Ecuador: Banana Sales to the European Union Fall


Banana exports could end 2019 with minimal growth, in the first quarter they only increased 2.49%, in relation to the same period of 2018. From January to March, a volume of 95.2 million boxes of banana was sold, compared to 93.3 million last year. But sales had performed better in the first quarter of the last two years, with increases of 5.73% and 4.87% in 2017 and 2018, respectively.

Fabricio Espinosa, president of the Association of Banana Exporters of Ecuador (AEBE), expects total sales this year to exceed at least 350 million boxes. He calculates a growth of 1.2%, if the trend continues.

In 2018 the increase was 6%. "We have to wait until the end of the year, but we hope that the same fruit production as 2018 can be achieved," he says. That will also depend on the impact of the winter season on the coastal areas.  But what most concerns exporters is the external scenario.

The European Union (EU), the main market for Ecuadorian fruit, received 15.46% less fruit in the quarter, in relation to the previous year. There was also a decrease to South America of 6.79%. This is offset by the growth of other markets such as Asia, Russia, the Middle East and the US. After two years of continuous growth, after the Multiparty Agreement signed in 2016, the first quarter of this year registered a sharp drop, according to statistics from AEBE. The EU receives 29.75% of the Ecuadorian fruit, followed by Russia (23.11%), the Middle East (12.72%) and the USA (11.01%). "The competition reacted by lowering the price and winning market share against Ecuador, we are not competitive," said Richard Salazar of the Marketing Association of Banana Exporters (Acorbanec).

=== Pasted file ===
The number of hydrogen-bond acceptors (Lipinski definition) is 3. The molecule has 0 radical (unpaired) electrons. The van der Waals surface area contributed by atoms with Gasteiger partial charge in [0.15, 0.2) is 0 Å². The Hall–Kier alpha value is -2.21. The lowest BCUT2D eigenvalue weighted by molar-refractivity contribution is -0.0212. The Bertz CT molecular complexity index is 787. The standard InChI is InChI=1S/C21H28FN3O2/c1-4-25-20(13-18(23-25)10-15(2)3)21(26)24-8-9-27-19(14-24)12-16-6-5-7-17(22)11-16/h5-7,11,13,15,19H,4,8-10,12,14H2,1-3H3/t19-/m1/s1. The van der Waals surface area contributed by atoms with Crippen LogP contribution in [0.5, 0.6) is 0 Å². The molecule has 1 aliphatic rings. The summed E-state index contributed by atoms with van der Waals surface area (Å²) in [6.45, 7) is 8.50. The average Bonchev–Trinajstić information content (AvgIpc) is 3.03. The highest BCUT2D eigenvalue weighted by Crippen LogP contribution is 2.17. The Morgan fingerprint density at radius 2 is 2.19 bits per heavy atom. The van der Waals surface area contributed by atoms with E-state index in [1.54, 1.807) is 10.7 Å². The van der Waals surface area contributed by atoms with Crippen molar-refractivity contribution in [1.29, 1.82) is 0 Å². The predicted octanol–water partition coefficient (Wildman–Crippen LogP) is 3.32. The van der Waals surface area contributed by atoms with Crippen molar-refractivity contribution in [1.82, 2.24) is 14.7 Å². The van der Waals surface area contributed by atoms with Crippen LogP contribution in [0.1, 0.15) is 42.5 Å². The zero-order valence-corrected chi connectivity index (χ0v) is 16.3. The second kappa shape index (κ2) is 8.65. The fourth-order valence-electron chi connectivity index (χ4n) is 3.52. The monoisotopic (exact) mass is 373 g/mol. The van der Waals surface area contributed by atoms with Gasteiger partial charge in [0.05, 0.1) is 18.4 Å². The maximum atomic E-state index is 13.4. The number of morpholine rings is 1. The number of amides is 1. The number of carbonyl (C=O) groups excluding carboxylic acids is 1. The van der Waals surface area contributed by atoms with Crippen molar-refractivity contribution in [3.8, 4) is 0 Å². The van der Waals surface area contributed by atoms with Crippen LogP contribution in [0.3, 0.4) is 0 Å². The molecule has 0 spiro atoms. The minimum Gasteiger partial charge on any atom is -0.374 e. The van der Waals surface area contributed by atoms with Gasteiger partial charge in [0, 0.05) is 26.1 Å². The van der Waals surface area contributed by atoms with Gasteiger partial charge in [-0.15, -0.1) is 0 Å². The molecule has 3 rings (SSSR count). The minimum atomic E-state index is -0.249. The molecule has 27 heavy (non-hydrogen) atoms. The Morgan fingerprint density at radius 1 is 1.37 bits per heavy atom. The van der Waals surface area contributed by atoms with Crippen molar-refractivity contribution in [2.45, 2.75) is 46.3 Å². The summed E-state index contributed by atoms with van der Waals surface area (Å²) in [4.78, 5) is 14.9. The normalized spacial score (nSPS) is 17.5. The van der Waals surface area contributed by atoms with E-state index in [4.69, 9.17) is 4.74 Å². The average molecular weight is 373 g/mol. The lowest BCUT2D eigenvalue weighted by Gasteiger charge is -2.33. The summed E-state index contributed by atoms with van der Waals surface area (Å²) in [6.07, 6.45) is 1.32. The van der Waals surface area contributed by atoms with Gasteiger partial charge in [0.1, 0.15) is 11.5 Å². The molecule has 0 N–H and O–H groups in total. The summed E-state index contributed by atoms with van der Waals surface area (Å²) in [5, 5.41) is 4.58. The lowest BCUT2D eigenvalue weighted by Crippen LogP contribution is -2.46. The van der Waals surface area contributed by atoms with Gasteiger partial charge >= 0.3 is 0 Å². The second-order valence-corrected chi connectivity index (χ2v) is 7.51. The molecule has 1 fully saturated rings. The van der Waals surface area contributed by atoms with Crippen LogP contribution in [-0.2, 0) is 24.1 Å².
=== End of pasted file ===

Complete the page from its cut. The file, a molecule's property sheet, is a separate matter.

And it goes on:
The Ministry of Agriculture set the official producer price at USD 6.30 for 2019. That was an increase of 10 cents. Meanwhile, the FOB reference value to be declared by the exporter was US$ 8.1353. Guatemala, for example, dropped its price 50 cents. No other competitor country has "such a rigid banana regulation," according to Salazar. That is in addition to the high production and labour costs.

Espinosa recalls that last October Ecuador suffered pressure from the European supermarket chain Aldi, to lower the price of the box. As Ecuador did not give in buyers reduced their purchases and for this year there is little chance of recovering the EU market. "By 2019 the contracts had already been signed, any new business would be for 2020."

In addition, the cold season in Europe is approaching and consumption will fall compared to other fruits. Given this, the sector insists on the need for trade agreements. Last week, the United Kingdom signed a multi-party agreement with Ecuador, Colombia and Peru. According to the Minister of Foreign Trade, Pablo Campana, 95% of the exportable goods from the country will be able to enter without tariffs.

The banana sector expects the Assembly to accelerate the approval of the agreement with the States of the European Free Trade Association (EFTA). It was signed on June 25th, 2018 but it has still not come into force. Ecuador also hopes to finalize an agreement with South Korea, which charges a 30% tariff  but has a lesser tariff for a natural competitor,

The Philippines. And it is expected that the WTO will decide in favour of Ecuador, so that Brazil will eliminate phytosanitary barriers to bananas. The sector also hopes that the Banana Law, which is being debated for a second time in the Legislature, will be filed; since no proposed changes were contemplated and there are disproportionate sanctions. The exporters are preparing a joint strategy, through what they call the 'banana cluster' to have a single voice in the face of the demands of a larger market and regulations.

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